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U.S. Grants Egypt $250 Million in Aid
March 3, 2013

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Egypt has won a pledge from the United States Government for $250 million in aid, as President Mohamed Morsi's country continues to struggle economically.

U.S. Secretary of State John Kerry made the announcement, which also cited a separate $60 million fund to encourage entrepreneurial efforts in the troubled Middle Eastern country. Egypt continues to struggle in the wake of the ouster of former President Hosni Mubarak and the political and economic unrest that have followed. Tourist revenues continue to lag those recorded in previous years. Morsi has yet to secure a $4.8 billion loan from the International Monetary Fund, which has insisted on more evidence of economic growth and political stability. According to Kerry, more money will come from the U.S. once the IMF loan is in place.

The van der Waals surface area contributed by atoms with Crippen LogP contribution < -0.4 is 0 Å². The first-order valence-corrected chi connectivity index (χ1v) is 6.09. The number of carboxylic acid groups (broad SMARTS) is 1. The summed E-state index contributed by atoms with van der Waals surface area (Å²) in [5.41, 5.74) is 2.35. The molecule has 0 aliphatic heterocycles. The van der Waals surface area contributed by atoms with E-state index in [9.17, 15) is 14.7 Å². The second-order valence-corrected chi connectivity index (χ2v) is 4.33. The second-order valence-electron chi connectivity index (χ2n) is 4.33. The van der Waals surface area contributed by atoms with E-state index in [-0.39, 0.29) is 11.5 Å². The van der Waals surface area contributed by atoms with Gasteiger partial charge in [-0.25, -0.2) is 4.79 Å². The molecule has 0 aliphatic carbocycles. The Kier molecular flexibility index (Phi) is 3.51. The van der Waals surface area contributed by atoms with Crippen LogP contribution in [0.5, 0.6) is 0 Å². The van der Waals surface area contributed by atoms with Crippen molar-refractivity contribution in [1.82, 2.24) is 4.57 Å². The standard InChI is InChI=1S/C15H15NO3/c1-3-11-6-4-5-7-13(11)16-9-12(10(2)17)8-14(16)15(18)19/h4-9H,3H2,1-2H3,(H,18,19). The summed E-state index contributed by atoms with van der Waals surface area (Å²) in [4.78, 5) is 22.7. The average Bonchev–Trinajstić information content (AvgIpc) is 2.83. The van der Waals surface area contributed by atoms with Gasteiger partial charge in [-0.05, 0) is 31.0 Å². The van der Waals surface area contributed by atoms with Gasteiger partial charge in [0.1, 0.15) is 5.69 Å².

Kerry and Morsi met for direct talks, and discussions included the political instability that has defined the country since Mubarak's ouster. The political polarization was evident when opposition leaders invited to a state dinner with Kerry and other U.S. diplomats refused the invitation.

Elections to fill seats in the lower house of Parliament are scheduled for April. The Muslim Brotherhood and the far-right Salafis already control the upper house. A vow by opposition leaders to boycott the April elections could ensure that Islamists control the lower house as well. Morsi himself was a longtime member of the Brotherhood. He resigned from the party after he was elected President.

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